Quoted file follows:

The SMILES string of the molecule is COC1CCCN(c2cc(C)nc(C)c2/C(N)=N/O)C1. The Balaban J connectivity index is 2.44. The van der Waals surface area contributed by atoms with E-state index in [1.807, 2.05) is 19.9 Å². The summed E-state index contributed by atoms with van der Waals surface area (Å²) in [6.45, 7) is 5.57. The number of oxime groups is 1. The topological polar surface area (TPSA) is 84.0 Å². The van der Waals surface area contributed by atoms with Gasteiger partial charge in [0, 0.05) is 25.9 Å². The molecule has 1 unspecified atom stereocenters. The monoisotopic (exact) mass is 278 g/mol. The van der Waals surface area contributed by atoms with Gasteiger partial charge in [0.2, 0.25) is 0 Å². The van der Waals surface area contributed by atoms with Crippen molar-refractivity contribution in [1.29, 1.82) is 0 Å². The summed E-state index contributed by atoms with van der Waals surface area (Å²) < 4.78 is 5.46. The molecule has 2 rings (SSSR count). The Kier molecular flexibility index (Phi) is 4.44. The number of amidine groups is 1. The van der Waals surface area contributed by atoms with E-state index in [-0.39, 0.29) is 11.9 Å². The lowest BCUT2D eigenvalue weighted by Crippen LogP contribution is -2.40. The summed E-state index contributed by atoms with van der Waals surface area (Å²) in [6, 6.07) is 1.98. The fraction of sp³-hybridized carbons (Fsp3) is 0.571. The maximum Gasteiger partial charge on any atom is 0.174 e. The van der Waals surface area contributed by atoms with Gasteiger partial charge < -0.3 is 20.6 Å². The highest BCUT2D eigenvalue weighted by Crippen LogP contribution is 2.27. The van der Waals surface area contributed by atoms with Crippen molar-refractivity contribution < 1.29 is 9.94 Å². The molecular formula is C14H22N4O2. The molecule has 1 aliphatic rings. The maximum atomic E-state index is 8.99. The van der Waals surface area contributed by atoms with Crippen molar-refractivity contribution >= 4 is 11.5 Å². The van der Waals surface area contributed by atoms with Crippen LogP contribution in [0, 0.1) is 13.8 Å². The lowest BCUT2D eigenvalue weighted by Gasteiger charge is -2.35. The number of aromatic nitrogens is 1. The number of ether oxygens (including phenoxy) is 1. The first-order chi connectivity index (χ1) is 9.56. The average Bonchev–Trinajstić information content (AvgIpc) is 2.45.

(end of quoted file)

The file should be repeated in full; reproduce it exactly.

The SMILES string of the molecule is COC1CCCN(c2cc(C)nc(C)c2/C(N)=N/O)C1. The Balaban J connectivity index is 2.44. The van der Waals surface area contributed by atoms with E-state index in [1.807, 2.05) is 19.9 Å². The summed E-state index contributed by atoms with van der Waals surface area (Å²) in [6.45, 7) is 5.57. The number of oxime groups is 1. The topological polar surface area (TPSA) is 84.0 Å². The van der Waals surface area contributed by atoms with Gasteiger partial charge in [0, 0.05) is 25.9 Å². The molecule has 1 unspecified atom stereocenters. The monoisotopic (exact) mass is 278 g/mol. The van der Waals surface area contributed by atoms with Gasteiger partial charge in [0.2, 0.25) is 0 Å². The van der Waals surface area contributed by atoms with Crippen molar-refractivity contribution in [1.29, 1.82) is 0 Å². The summed E-state index contributed by atoms with van der Waals surface area (Å²) < 4.78 is 5.46. The molecule has 2 rings (SSSR count). The Kier molecular flexibility index (Phi) is 4.44. The number of amidine groups is 1. The van der Waals surface area contributed by atoms with E-state index in [-0.39, 0.29) is 11.9 Å². The lowest BCUT2D eigenvalue weighted by Crippen LogP contribution is -2.40. The summed E-state index contributed by atoms with van der Waals surface area (Å²) in [6, 6.07) is 1.98. The fraction of sp³-hybridized carbons (Fsp3) is 0.571. The maximum Gasteiger partial charge on any atom is 0.174 e. The van der Waals surface area contributed by atoms with Gasteiger partial charge < -0.3 is 20.6 Å². The highest BCUT2D eigenvalue weighted by Crippen LogP contribution is 2.27. The van der Waals surface area contributed by atoms with Crippen molar-refractivity contribution < 1.29 is 9.94 Å². The molecular formula is C14H22N4O2. The molecule has 1 aliphatic rings. The maximum atomic E-state index is 8.99. The van der Waals surface area contributed by atoms with Crippen molar-refractivity contribution >= 4 is 11.5 Å². The van der Waals surface area contributed by atoms with Crippen LogP contribution in [0, 0.1) is 13.8 Å². The lowest BCUT2D eigenvalue weighted by Gasteiger charge is -2.35. The number of aromatic nitrogens is 1. The number of ether oxygens (including phenoxy) is 1. The first-order chi connectivity index (χ1) is 9.56. The average Bonchev–Trinajstić information content (AvgIpc) is 2.45.